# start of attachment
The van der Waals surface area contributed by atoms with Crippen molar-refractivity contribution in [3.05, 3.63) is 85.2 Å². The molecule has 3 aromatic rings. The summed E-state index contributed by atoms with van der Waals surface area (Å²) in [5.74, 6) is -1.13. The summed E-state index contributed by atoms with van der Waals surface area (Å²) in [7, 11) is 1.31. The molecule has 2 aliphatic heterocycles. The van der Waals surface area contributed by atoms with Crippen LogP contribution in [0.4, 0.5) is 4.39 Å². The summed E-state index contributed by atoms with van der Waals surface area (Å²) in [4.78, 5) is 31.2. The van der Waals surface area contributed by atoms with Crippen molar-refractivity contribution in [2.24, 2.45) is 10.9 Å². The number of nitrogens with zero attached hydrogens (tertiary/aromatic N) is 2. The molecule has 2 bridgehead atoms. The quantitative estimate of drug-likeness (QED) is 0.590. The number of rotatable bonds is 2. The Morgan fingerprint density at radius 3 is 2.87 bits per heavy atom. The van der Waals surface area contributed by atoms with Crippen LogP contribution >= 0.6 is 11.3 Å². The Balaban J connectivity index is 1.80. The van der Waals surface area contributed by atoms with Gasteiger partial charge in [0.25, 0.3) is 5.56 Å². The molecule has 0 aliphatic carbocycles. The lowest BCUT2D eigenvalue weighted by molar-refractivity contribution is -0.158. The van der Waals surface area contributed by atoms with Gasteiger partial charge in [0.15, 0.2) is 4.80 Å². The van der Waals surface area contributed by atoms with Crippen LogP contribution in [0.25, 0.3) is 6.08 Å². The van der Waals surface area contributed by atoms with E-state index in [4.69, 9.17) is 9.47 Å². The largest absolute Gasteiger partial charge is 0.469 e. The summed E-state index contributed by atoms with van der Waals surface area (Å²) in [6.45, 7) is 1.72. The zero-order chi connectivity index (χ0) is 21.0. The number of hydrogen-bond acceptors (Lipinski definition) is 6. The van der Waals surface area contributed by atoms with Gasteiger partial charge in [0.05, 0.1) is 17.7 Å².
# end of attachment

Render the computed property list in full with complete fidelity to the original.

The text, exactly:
The van der Waals surface area contributed by atoms with Crippen molar-refractivity contribution in [3.05, 3.63) is 85.2 Å². The molecule has 3 aromatic rings. The summed E-state index contributed by atoms with van der Waals surface area (Å²) in [5.74, 6) is -1.13. The summed E-state index contributed by atoms with van der Waals surface area (Å²) in [7, 11) is 1.31. The molecule has 2 aliphatic heterocycles. The van der Waals surface area contributed by atoms with Crippen LogP contribution in [0.4, 0.5) is 4.39 Å². The summed E-state index contributed by atoms with van der Waals surface area (Å²) in [4.78, 5) is 31.2. The van der Waals surface area contributed by atoms with Crippen molar-refractivity contribution in [2.24, 2.45) is 10.9 Å². The number of nitrogens with zero attached hydrogens (tertiary/aromatic N) is 2. The molecule has 2 bridgehead atoms. The quantitative estimate of drug-likeness (QED) is 0.590. The number of rotatable bonds is 2. The Morgan fingerprint density at radius 3 is 2.87 bits per heavy atom. The van der Waals surface area contributed by atoms with Crippen LogP contribution >= 0.6 is 11.3 Å². The Balaban J connectivity index is 1.80. The van der Waals surface area contributed by atoms with Gasteiger partial charge in [0.25, 0.3) is 5.56 Å². The molecule has 0 aliphatic carbocycles. The lowest BCUT2D eigenvalue weighted by molar-refractivity contribution is -0.158. The van der Waals surface area contributed by atoms with Gasteiger partial charge in [0.15, 0.2) is 4.80 Å². The van der Waals surface area contributed by atoms with Crippen LogP contribution in [0.25, 0.3) is 6.08 Å². The van der Waals surface area contributed by atoms with E-state index in [4.69, 9.17) is 9.47 Å². The largest absolute Gasteiger partial charge is 0.469 e. The summed E-state index contributed by atoms with van der Waals surface area (Å²) in [6.45, 7) is 1.72. The zero-order chi connectivity index (χ0) is 21.0. The number of hydrogen-bond acceptors (Lipinski definition) is 6. The van der Waals surface area contributed by atoms with Gasteiger partial charge in [0.05, 0.1) is 17.7 Å².